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Document Max. Freq Min. Freq
Harper's Encyclopedia of United States History (ed. Benson Lossing) 974 0 Browse Search
John Dimitry , A. M., Confederate Military History, a library of Confederate States Military History: Volume 10.1, Louisiana (ed. Clement Anselm Evans) 442 0 Browse Search
Frederick H. Dyer, Compendium of the War of the Rebellion: Regimental Histories 288 0 Browse Search
Hon. J. L. M. Curry , LL.D., William Robertson Garrett , A. M. , Ph.D., Confederate Military History, a library of Confederate States Military History: Volume 1.1, Legal Justification of the South in secession, The South as a factor in the territorial expansion of the United States (ed. Clement Anselm Evans) 246 0 Browse Search
A Roster of General Officers , Heads of Departments, Senators, Representatives , Military Organizations, &c., &c., in Confederate Service during the War between the States. (ed. Charles C. Jones, Jr. Late Lieut. Colonel of Artillery, C. S. A.) 216 0 Browse Search
Horace Greeley, The American Conflict: A History of the Great Rebellion in the United States of America, 1860-65: its Causes, Incidents, and Results: Intended to exhibit especially its moral and political phases with the drift and progress of American opinion respecting human slavery from 1776 to the close of the War for the Union. Volume I. 192 0 Browse Search
William Hepworth Dixon, White Conquest: Volume 2 166 0 Browse Search
Alfred Roman, The military operations of General Beauregard in the war between the states, 1861 to 1865 146 0 Browse Search
Admiral David D. Porter, The Naval History of the Civil War. 144 0 Browse Search
Rebellion Record: a Diary of American Events, Diary from December 17, 1860 - April 30, 1864 (ed. Frank Moore) 136 0 Browse Search
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Browsing named entities in The Daily Dispatch: February 4, 1861., [Electronic resource]. You can also browse the collection for Louisiana (Louisiana, United States) or search for Louisiana (Louisiana, United States) in all documents.

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same as ours. No aggression can come upon us, which will not be visited upon them, and whatever our action may be, it should be of that character which will bear us blameless to posterity, should the step be fatal to the interests of those States. The London times on the Southern Confederacy. The London Times, of the 18th ultimo, has a long article on the "impending crisis" in America. It says: If South Carolina secedes, if Georgia, Florida, Alabama, Mississippi, Arkansas, Louisiana follow, if a Southern federation be formed, and take its place among the Powers of the earth, there can be no hope of keeping the border slave States. These will be drawn by a natural affinity to detach themselves from the North, and join the slaveholding federa- tion. North Carolina, Tennessee, Kentucky, Missouri, Virginia, Maryland, Delaware, will then be dissociated from the free States. Such an event cannot be regarded without dismay by the most staunch Abolitionist. It would, in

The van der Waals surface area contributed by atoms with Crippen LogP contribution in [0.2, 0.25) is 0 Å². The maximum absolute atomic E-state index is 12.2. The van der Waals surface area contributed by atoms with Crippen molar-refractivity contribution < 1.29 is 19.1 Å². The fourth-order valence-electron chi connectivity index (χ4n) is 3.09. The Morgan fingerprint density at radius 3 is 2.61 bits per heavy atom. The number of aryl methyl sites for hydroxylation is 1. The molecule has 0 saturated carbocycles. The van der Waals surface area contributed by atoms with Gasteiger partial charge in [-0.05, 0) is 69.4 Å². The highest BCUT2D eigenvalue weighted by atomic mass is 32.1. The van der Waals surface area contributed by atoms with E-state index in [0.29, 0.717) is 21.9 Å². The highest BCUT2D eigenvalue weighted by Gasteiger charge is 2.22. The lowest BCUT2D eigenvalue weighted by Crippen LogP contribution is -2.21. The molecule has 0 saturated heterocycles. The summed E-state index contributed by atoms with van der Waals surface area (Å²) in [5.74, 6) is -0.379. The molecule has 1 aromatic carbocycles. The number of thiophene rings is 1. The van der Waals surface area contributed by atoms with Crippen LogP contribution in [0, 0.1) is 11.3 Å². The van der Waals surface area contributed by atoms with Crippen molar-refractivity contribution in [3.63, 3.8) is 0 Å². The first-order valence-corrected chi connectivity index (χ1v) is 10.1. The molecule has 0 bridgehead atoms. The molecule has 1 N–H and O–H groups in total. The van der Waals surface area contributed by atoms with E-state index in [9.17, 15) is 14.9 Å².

The Daily Dispatch: February 4, 1861., [Electronic resource], The Canadians Incensed at the interference of England in the extradition case. (search)
ves Messrs. Rham, Talbot. Archer and Anderson orders for machinery, and thus enables them to pay you your wages? The South--the Railroad Presidents, the Sugar Planters and Cotton Growers of the South. Where would you be, and where would the manufactures of Richmond be, without the patronage of the South? You, in this monetary crisis, would now be idle on the streets, and Richmond lose her position as the manufacturing city of the South. Do our manufacturers get any orders from the North? Why did the Lester Sewing Machine establishment locate itself in this Southern town? Above all, what will be the effect upon the minds of Southern men, in Louisiana, Georgia. Alabama, &c., when they see submissionists elected from a city whose very existence is dependent upon Southern traffic and Southern patronage? Ponder on these things, and you cannot fail to appreciate and act upon your honest convictions. Anvil. Are not the Northern manufacturers your rivals and competitors? fe 4--1t
The Daily Dispatch: February 4, 1861., [Electronic resource], The seizure of the New Orleans Mint, &c. (search)
The seizure of the New Orleans Mint, &c. There can be no doubt of the truth of the seizure of the New Orleans mint and customhouse by the Louisiana revolutionists, that comes this morning by telegraph. To-day, the Treasury Department were notified by Adams & Co.'s express, that A. J. Guirot, the Superintendent of the New Orleans mint, and Assistant United States Treasurer there, had refused to pay a draft of the Department for $300,000, placed in their hands for transfer to Philadelphia. It is supposed at the Department, that in these seizures a million of the money of the Government have fallen into the hands of the revolutionists. Guirot's answer, on the presentation of the draft, was that "the money in his custody was no longer the property of the United States, but of the Republic of Louisiana."--Washington Star, Saturday.